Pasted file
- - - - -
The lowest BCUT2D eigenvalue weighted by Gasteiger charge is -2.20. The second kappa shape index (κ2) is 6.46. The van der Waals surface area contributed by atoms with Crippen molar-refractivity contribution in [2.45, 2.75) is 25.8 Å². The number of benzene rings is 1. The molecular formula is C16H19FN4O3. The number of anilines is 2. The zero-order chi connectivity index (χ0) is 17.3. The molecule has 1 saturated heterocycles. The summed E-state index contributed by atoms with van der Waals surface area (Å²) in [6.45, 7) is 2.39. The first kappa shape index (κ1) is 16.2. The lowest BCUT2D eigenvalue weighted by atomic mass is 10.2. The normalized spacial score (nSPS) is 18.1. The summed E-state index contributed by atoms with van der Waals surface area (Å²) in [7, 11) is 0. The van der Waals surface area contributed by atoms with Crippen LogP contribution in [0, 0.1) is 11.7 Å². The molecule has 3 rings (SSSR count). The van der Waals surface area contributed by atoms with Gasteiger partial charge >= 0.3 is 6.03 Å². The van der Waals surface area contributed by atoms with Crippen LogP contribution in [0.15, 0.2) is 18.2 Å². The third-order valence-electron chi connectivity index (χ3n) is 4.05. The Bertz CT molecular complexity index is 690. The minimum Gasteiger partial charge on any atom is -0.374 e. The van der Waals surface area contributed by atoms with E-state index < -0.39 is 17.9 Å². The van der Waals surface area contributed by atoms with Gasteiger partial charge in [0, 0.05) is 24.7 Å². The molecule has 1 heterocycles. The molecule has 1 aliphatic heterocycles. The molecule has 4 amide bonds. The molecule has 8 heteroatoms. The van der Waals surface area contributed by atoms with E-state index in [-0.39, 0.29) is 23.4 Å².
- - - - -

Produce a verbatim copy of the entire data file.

The lowest BCUT2D eigenvalue weighted by Gasteiger charge is -2.20. The second kappa shape index (κ2) is 6.46. The van der Waals surface area contributed by atoms with Crippen molar-refractivity contribution in [2.45, 2.75) is 25.8 Å². The number of benzene rings is 1. The molecular formula is C16H19FN4O3. The number of anilines is 2. The zero-order chi connectivity index (χ0) is 17.3. The molecule has 1 saturated heterocycles. The summed E-state index contributed by atoms with van der Waals surface area (Å²) in [6.45, 7) is 2.39. The first kappa shape index (κ1) is 16.2. The lowest BCUT2D eigenvalue weighted by atomic mass is 10.2. The normalized spacial score (nSPS) is 18.1. The summed E-state index contributed by atoms with van der Waals surface area (Å²) in [7, 11) is 0. The van der Waals surface area contributed by atoms with Crippen LogP contribution in [0, 0.1) is 11.7 Å². The molecule has 3 rings (SSSR count). The van der Waals surface area contributed by atoms with Gasteiger partial charge >= 0.3 is 6.03 Å². The van der Waals surface area contributed by atoms with Crippen LogP contribution in [0.15, 0.2) is 18.2 Å². The third-order valence-electron chi connectivity index (χ3n) is 4.05. The Bertz CT molecular complexity index is 690. The minimum Gasteiger partial charge on any atom is -0.374 e. The van der Waals surface area contributed by atoms with E-state index < -0.39 is 17.9 Å². The van der Waals surface area contributed by atoms with Gasteiger partial charge in [0, 0.05) is 24.7 Å². The molecule has 1 heterocycles. The molecule has 1 aliphatic heterocycles. The molecule has 4 amide bonds. The molecule has 8 heteroatoms. The van der Waals surface area contributed by atoms with E-state index in [-0.39, 0.29) is 23.4 Å².